Trump reached out to Philippine leader Rodrigo Duterte, who has invoked Hitler’s mass extermination of Jews as a model for how he would like to dispose of drug dealers and addicts. (Photo: Screenshot)
Donald Trump is not only undermining democracy here at home, but he’s also emboldening dangerous authoritarian movements around the world.
By Robert Reich / 10.17.2018
Donald Trump is not only undermining democracy here at home, but he’s also emboldening dangerous authoritarian movements around the world. Trump’s presidency has become America’s most dangerous export.
FIRST: Trump has provided cover for authoritarian leaders around the world who are actively attacking the media and suppressing the truth to entrench their power.
He congratulated Hungarian Prime Minister Viktor Orbán on his electoral victory, despite Orban’s efforts to undermine democracy and stifle freedom of the press.
On Twitter, Trump vowed to join with Polish president Andrzej Duda to “fight the fake news”. Duda has placed media outlets under strict government control.
Trump welcomed to the White House the Egyptian President, Abdel Fattah El-Sisi, who has locked up tens of thousands of his political opponents and decimated the human-rights community there.
Trump reached out to Philippine leader Rodrigo Duterte, who has invoked Hitler’s mass extermination of Jews as a model for how he would like to dispose of drug dealers and addicts.
He has courted Saudi Arabia’s Crown Prince Mohammed bin Salman, who has imprisoned critics and human-rights activists, caused thousands of civilian deaths in Yemen, and – evidence increasingly suggests – is responsible for the gruesome death of Washington Post journalist and U.S. resident Jamal Khashoggi.
And, of course, Trump infamously made excuses for Vladimir Putin when asked about the murder of Russian journalists.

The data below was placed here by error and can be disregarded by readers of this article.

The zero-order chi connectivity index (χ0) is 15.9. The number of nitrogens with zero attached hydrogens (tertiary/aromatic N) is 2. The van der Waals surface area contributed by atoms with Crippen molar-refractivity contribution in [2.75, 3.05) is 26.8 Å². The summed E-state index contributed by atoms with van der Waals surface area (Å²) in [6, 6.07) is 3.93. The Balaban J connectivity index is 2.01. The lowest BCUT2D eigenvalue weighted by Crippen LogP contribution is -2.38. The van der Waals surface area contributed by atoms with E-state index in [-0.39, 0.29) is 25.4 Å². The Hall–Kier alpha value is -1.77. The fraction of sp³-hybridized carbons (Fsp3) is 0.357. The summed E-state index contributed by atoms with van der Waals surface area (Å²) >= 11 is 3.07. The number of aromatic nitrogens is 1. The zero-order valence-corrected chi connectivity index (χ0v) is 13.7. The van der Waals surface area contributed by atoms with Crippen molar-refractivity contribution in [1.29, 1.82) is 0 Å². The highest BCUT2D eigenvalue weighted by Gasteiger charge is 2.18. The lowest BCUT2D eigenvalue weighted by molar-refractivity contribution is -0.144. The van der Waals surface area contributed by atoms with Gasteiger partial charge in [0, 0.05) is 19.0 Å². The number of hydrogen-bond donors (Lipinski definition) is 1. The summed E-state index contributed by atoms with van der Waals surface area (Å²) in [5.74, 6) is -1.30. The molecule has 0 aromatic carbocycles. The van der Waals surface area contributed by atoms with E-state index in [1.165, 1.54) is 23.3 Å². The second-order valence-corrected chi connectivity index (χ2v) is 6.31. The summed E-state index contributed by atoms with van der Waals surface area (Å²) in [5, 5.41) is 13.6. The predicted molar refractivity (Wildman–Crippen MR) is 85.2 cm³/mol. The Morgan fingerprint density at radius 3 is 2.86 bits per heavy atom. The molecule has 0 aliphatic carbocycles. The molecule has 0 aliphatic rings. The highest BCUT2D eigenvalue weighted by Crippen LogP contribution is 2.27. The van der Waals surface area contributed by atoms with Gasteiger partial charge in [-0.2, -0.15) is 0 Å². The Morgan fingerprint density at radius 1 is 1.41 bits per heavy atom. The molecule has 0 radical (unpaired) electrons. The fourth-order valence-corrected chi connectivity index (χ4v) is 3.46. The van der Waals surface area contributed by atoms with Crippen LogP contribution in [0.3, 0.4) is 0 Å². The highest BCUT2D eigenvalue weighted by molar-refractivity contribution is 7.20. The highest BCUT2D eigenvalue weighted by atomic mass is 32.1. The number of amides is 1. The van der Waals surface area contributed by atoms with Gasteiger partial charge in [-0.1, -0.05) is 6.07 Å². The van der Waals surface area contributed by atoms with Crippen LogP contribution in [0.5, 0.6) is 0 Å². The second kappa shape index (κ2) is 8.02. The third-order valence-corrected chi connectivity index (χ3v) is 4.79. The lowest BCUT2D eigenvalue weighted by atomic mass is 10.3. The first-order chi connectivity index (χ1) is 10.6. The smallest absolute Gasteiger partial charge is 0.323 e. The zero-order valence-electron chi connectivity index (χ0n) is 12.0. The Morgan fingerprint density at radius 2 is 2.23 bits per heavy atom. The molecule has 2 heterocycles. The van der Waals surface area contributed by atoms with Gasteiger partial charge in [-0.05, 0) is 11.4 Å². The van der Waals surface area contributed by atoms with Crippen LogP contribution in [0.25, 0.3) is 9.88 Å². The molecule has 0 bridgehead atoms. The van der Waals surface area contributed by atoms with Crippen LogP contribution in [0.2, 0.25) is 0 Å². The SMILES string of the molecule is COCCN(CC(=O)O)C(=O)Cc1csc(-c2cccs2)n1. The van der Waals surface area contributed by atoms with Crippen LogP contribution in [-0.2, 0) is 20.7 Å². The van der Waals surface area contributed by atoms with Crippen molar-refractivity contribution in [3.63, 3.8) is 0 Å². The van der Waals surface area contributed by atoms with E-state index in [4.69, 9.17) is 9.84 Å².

SECOND: Trump’s anti-immigrant policies and rhetoric have lent legitimacy to racist and xenophobic political parties across Europe. His success playing on racial fears and stoking nationalist sentiment has been a model for their efforts.
Look at Italy’s new deputy prime minister, Matteo Salvini, who campaigned on mass deportations and has evoked the language of Benito Mussolini.
And Austria’s far-right Freedom Party has demanded tighter border security, expedited deportations, and financial “sanctions” on immigrants.
Close behind them, although not yet in power, are France’s Marine Le Pen and Britain’s Nigel Farage, who Trump has complimented on Twitter.
THIRD: Trump has undermined the international institutions committed to protecting human rights and defending democracy.
Unlike former U.S. presidents, Trump doesn’t publicly mention human rights.
In a break with decades of U.S. foreign policy, Trump has attacked NATO, weakening the alliance as Putin threatens to undermine democracies in Western Europe.
He has also called the European Union a “foe,” playing into nationalist movements.
As in the 1930s, economic strains are fueling the rise of demagogues who direct anger and resentment toward scapegoats such as immigrants and minorities – lying about them with impunity.
But the truth is still getting through to most people, and democracy is still alive. Yet in sharp contrast to the 1930s when the president of the United States defended our democratic ideals, Trump is now helping lead the charge against them.